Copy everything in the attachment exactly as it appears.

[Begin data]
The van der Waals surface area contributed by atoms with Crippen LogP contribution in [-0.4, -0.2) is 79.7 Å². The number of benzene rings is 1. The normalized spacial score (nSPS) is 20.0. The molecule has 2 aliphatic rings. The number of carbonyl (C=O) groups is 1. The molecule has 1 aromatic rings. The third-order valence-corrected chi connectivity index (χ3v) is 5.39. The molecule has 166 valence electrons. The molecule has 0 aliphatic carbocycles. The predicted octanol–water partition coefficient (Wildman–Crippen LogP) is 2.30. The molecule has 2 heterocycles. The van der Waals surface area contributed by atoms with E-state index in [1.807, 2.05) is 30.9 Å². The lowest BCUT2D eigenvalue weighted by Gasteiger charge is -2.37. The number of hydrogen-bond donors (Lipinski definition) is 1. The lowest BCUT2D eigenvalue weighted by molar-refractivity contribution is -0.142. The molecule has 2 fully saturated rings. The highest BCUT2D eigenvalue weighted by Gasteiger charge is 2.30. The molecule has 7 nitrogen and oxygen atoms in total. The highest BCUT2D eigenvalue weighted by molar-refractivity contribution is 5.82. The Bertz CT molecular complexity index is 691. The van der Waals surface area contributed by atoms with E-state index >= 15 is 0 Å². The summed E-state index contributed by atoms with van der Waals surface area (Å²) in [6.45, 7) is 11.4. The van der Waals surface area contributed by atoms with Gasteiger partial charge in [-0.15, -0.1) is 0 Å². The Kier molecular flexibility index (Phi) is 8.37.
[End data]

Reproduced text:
The van der Waals surface area contributed by atoms with Crippen LogP contribution in [-0.4, -0.2) is 79.7 Å². The number of benzene rings is 1. The normalized spacial score (nSPS) is 20.0. The molecule has 2 aliphatic rings. The number of carbonyl (C=O) groups is 1. The molecule has 1 aromatic rings. The third-order valence-corrected chi connectivity index (χ3v) is 5.39. The molecule has 166 valence electrons. The molecule has 0 aliphatic carbocycles. The predicted octanol–water partition coefficient (Wildman–Crippen LogP) is 2.30. The molecule has 2 heterocycles. The van der Waals surface area contributed by atoms with E-state index in [1.807, 2.05) is 30.9 Å². The lowest BCUT2D eigenvalue weighted by Gasteiger charge is -2.37. The number of hydrogen-bond donors (Lipinski definition) is 1. The lowest BCUT2D eigenvalue weighted by molar-refractivity contribution is -0.142. The molecule has 2 fully saturated rings. The highest BCUT2D eigenvalue weighted by Gasteiger charge is 2.30. The molecule has 7 nitrogen and oxygen atoms in total. The highest BCUT2D eigenvalue weighted by molar-refractivity contribution is 5.82. The Bertz CT molecular complexity index is 691. The van der Waals surface area contributed by atoms with E-state index >= 15 is 0 Å². The summed E-state index contributed by atoms with van der Waals surface area (Å²) in [6.45, 7) is 11.4. The van der Waals surface area contributed by atoms with Gasteiger partial charge in [-0.15, -0.1) is 0 Å². The Kier molecular flexibility index (Phi) is 8.37.